French Ambassador to India
The world has come to a full circle for Jerome Bonnafont who started his diplomatic career as a Second Secretary at the French Embassy in India. The man who returned to the country in 2007 as the ambassador to India strongly believes that optimum utilisation of technology can help government’s across the world achieve their objective of public good. In an interaction with
Ravi Gupta and Gayatri Maheshwary of e-Gov, Bonnafont shared his thoughts on how he believes ICT can impact development.
Could you tell us about France’s successful journey on the path of e-Governance?
The use of Information Technology in France started in the 1970s. The French government has a tradition of looking forward and being an actor of the future. Being the harbingers of development, top-level government officials, while introducing technology for the governance of the country, took into consideration both the challenges and the opportunities that technology brings with itself.
‘E’ or ICT as a phenomenon has brought in two big forces of change: human progress and economic growth. Human progress in the country has enhanced connectivity at both the national and international levels. In terms of sustainability and access to knowledge, ICT has ushered in a kind of mental revolution in the society. It has helped in improving the overall standard of living, and has brought greater prosperity to society. Thus, ICT–which is a new chapter in economic growth–has played a very important role in France’s development, as everywhere else on the globe.
To what extent has the French Development Plan for the digital economy been achieved?
This plan, called “Digital France 2012”, was started by the French Government in the year 2008 to place France among the major digital nations by 2012. In the 90s, the French were relatively behind the Americans and the Japanese in terms of technology. The government accordingly organised and accelerated infrastructure investment so as to cope and keep pace with the changes happening in the other technologically advanced countries of the world. These proactive actions have made France one of the most technologically advanced countries of the world, where a majority of people are connected through ICT with each other as well as with the government. More than 70 percent of the French population, for example, have access to broadband connection at home and 7.7 million people already use Internet to watch Television at home. Most of the 150 actions of the plan are implemented.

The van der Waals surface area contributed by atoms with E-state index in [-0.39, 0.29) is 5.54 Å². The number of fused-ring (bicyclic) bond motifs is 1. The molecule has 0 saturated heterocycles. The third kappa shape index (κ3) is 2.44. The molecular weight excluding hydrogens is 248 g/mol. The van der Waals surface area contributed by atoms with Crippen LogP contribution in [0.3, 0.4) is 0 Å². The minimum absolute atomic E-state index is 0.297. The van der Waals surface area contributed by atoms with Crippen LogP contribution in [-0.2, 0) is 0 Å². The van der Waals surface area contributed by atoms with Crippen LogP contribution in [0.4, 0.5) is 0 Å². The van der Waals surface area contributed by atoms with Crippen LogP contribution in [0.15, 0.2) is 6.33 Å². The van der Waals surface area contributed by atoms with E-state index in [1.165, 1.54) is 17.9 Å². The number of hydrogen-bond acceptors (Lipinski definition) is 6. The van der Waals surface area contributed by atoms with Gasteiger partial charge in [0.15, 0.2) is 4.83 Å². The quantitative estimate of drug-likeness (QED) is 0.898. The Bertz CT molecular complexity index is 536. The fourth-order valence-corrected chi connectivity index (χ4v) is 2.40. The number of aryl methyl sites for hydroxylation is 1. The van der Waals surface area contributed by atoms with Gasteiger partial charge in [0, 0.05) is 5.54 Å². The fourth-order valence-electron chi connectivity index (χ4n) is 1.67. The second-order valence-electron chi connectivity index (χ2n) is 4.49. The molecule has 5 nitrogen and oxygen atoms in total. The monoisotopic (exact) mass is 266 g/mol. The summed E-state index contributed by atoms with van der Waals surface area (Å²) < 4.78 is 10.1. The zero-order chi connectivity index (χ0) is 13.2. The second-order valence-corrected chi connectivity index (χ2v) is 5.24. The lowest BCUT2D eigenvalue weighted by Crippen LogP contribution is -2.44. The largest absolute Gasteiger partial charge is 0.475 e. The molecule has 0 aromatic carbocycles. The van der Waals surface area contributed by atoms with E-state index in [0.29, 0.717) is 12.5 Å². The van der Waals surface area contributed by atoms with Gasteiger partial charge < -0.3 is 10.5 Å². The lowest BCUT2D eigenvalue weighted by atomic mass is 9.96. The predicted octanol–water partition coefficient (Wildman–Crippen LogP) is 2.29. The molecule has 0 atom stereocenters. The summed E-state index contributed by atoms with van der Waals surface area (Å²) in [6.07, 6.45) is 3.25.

After the economic crunch in 2009, the President of France has given priority to the investment of 5 billion euros in developing the ICT infrastructure of the country, including 2 billion Euros to build an optical fi bre network that will enable every citizen to have 100mb speed home connections in the coming years.
Please comment on the digital landscape in India in the overall context of ICT and how similar or different it is when compared to France.
The comparison of ICT development between India and France is not very easy as the two countries have different economies. The growth and the development of both countries are different and both have totally different administrative structures. The most striking thing about India is the development of ICT in parallel with the acceleration of economic growth. This phenomenon has led to the emergence of many big Indian companies, which have become world actors in the digital route of e-solutions in India and worldwide. Another favourable factor about India is the easy and vast acceptance of digitisation, which could be justifi ed given the popularity of mobile phones not only among the urban and middle classes but also those living in rural areas. Farmers have very easily adapted to changing technology. In the education sector, too, the immense role of ICT can be seen.